If you’ve got a few stray ends of stale baguette or other crusty bread, don’t toss them. Instead grind into crumbs and toast with butter and olive oil, garlic, orange zest and herbs. You’ll have a quick and delicious topping, known in Italy as pangrattato, that dresses up roasted vegetables, like cauliflower, with crunchy flavor. For an easy main dish, toss the entire lot with your favorite cooked pasta such as fusilli or farfalle. This version of pangrattato is inspired by Nigel Slater.
Adapted for a smaller sized potato, from chef Alejandro Morales’ recipe in Bon Appetit, if you have nothing but large sized potatoes, just cut them in half. These delicious pancakes are a great combination of flavors and textures. The skin of the potato has a nice, roasted and crunchy texture, and the potato itself is sweet and so tasty that you will want to lick the plate clean. These potatoes are very simple to cook. They are very good by themselves, but they have an even more wonderful taste when accompanied by parsley oil. You may want to use a knife when you eat this delicious meal to help cut through the crispy skin.
This recipe was tested and photographed by Emma P, Katelyn E, Ariana C and Ashley J—7th graders at The Girls’ Middle School.
This recipe is adapted from Yotam Ottolenghi’s vegetarian cookbook, Plenty. We’ve reduced the garlic and lemon juice slightly from the original recipe. The parsley oil can be served in many ways, but the one we like the best is parsley oil on sliced, toasted baguette with roasted baby tomatoes. This would make a great appetizer. Another way to use the parsley oil is on Smashed Roasted Potatoes. This recipe is good for a nice, acidic pop to complete a dish. Try substituting other seasonal herbs, such as basil, cilantro or arugula.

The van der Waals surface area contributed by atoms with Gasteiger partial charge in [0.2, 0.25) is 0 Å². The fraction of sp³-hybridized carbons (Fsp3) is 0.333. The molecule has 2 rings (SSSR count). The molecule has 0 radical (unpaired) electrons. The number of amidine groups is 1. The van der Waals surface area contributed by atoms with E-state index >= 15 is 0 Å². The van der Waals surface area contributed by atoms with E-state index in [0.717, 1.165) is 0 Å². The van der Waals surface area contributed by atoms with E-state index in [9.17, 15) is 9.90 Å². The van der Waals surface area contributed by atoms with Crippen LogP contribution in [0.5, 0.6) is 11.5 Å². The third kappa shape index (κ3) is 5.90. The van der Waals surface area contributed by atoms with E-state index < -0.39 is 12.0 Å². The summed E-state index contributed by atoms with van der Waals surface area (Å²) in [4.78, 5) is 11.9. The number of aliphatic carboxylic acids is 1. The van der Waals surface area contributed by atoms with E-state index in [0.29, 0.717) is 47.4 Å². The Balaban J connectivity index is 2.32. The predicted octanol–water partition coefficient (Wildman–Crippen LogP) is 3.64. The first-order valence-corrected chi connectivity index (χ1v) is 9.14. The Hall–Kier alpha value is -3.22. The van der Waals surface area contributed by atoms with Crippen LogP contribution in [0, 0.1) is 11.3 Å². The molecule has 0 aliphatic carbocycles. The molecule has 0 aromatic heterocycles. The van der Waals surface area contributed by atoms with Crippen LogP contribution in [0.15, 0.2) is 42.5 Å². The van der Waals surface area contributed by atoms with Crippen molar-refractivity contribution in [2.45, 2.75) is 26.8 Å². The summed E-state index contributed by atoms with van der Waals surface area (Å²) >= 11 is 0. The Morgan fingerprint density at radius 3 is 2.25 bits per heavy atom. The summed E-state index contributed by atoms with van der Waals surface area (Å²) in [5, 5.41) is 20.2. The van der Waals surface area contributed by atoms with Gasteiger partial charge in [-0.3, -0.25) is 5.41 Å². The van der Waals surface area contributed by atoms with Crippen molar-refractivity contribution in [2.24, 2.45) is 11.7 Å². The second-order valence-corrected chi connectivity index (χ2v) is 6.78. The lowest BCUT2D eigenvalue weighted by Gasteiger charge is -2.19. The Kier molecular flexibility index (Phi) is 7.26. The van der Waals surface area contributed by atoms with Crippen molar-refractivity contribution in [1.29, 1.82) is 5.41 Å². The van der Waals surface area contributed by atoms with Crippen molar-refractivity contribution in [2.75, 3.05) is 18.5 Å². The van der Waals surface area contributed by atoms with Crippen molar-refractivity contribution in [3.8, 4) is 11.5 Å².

This recipe was photographed and tested by Emma P, Ashley J, Ariana C and Katelyn E—7th graders at The Girls’ Middle School.
This lemon-parsley oil is easy to make, flavorful, and adds a certain “zip” to any meal. It would be terrific with Smashed Roasted Potatoes (pictured above). We’ve reduced the garlic and lemon juice slightly from the original version.
This recipe was adapted from Yotam Ottolenghi’s vegetarian cookbook, Plenty, by Tess M and Caroline W—6th graders at The Girls’ Middle School.
Named for the ancient Persian city of Shiraz—reknown for it’s connection to wine, poetry and flowers—this simple salad is best at the height of summer when juicy tomatoes and crisp cucumbers abound. Persian cucumbers are delicate with few seeds. If your cucumbers have larger seeds, just scoop them out with a spoon and use the remaining flesh. Peeling is not necessary if you’re using organic fruit—much of the nutritional content is concentrated in the skin and seeds.